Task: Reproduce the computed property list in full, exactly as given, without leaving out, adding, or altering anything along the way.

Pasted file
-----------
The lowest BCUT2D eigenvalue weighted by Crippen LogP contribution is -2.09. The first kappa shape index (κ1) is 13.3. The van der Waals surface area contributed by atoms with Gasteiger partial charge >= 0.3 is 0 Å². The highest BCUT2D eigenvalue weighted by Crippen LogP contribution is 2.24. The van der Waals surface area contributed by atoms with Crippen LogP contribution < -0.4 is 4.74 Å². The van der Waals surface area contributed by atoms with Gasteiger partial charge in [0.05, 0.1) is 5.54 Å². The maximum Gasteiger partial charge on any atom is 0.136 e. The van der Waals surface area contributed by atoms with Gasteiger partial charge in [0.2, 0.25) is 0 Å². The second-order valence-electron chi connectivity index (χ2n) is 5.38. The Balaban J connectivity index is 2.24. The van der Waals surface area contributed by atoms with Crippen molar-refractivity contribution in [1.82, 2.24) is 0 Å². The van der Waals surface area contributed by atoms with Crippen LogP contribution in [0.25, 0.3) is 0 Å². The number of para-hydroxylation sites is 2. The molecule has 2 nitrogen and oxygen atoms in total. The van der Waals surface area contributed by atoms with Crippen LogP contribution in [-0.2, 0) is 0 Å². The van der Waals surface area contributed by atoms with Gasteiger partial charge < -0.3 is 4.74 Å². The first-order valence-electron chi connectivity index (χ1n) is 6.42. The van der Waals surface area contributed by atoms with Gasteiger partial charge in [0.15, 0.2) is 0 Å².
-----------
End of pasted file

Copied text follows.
The lowest BCUT2D eigenvalue weighted by Crippen LogP contribution is -2.09. The first kappa shape index (κ1) is 13.3. The van der Waals surface area contributed by atoms with Gasteiger partial charge >= 0.3 is 0 Å². The highest BCUT2D eigenvalue weighted by Crippen LogP contribution is 2.24. The van der Waals surface area contributed by atoms with Crippen LogP contribution < -0.4 is 4.74 Å². The van der Waals surface area contributed by atoms with Gasteiger partial charge in [0.05, 0.1) is 5.54 Å². The maximum Gasteiger partial charge on any atom is 0.136 e. The van der Waals surface area contributed by atoms with Gasteiger partial charge in [0.2, 0.25) is 0 Å². The second-order valence-electron chi connectivity index (χ2n) is 5.38. The Balaban J connectivity index is 2.24. The van der Waals surface area contributed by atoms with Crippen molar-refractivity contribution in [1.82, 2.24) is 0 Å². The van der Waals surface area contributed by atoms with Crippen LogP contribution in [0.25, 0.3) is 0 Å². The number of para-hydroxylation sites is 2. The molecule has 2 nitrogen and oxygen atoms in total. The van der Waals surface area contributed by atoms with Crippen LogP contribution in [-0.2, 0) is 0 Å². The van der Waals surface area contributed by atoms with Gasteiger partial charge < -0.3 is 4.74 Å². The first-order valence-electron chi connectivity index (χ1n) is 6.42. The van der Waals surface area contributed by atoms with Gasteiger partial charge in [0.15, 0.2) is 0 Å².